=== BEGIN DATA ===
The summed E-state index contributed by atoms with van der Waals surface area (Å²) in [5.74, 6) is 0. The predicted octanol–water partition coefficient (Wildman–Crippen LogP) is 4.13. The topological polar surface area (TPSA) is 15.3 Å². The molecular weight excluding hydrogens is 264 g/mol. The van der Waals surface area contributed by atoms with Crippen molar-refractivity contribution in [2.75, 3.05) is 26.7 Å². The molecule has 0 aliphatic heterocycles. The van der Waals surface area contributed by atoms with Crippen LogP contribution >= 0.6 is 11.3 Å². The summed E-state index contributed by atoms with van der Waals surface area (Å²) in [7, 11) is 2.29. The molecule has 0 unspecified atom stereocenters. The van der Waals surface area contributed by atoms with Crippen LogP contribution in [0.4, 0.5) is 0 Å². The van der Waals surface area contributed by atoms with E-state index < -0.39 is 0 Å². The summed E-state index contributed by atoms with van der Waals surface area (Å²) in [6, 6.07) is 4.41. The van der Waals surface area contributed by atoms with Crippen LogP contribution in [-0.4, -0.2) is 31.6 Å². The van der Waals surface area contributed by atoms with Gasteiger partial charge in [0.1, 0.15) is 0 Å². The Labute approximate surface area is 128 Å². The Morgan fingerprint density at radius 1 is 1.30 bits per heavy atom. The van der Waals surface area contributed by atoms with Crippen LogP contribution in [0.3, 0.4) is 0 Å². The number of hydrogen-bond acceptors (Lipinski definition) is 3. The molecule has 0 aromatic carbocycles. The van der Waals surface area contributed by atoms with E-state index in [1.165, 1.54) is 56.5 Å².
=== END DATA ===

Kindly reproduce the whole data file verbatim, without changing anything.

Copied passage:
The summed E-state index contributed by atoms with van der Waals surface area (Å²) in [5.74, 6) is 0. The predicted octanol–water partition coefficient (Wildman–Crippen LogP) is 4.13. The topological polar surface area (TPSA) is 15.3 Å². The molecular weight excluding hydrogens is 264 g/mol. The van der Waals surface area contributed by atoms with Crippen molar-refractivity contribution in [2.75, 3.05) is 26.7 Å². The molecule has 0 aliphatic heterocycles. The van der Waals surface area contributed by atoms with Crippen LogP contribution >= 0.6 is 11.3 Å². The summed E-state index contributed by atoms with van der Waals surface area (Å²) in [7, 11) is 2.29. The molecule has 0 unspecified atom stereocenters. The van der Waals surface area contributed by atoms with Crippen LogP contribution in [0.4, 0.5) is 0 Å². The van der Waals surface area contributed by atoms with E-state index < -0.39 is 0 Å². The summed E-state index contributed by atoms with van der Waals surface area (Å²) in [6, 6.07) is 4.41. The van der Waals surface area contributed by atoms with Crippen LogP contribution in [-0.4, -0.2) is 31.6 Å². The van der Waals surface area contributed by atoms with Gasteiger partial charge in [0.1, 0.15) is 0 Å². The Labute approximate surface area is 128 Å². The Morgan fingerprint density at radius 1 is 1.30 bits per heavy atom. The van der Waals surface area contributed by atoms with Crippen LogP contribution in [0.3, 0.4) is 0 Å². The number of hydrogen-bond acceptors (Lipinski definition) is 3. The molecule has 0 aromatic carbocycles. The van der Waals surface area contributed by atoms with E-state index in [1.165, 1.54) is 56.5 Å².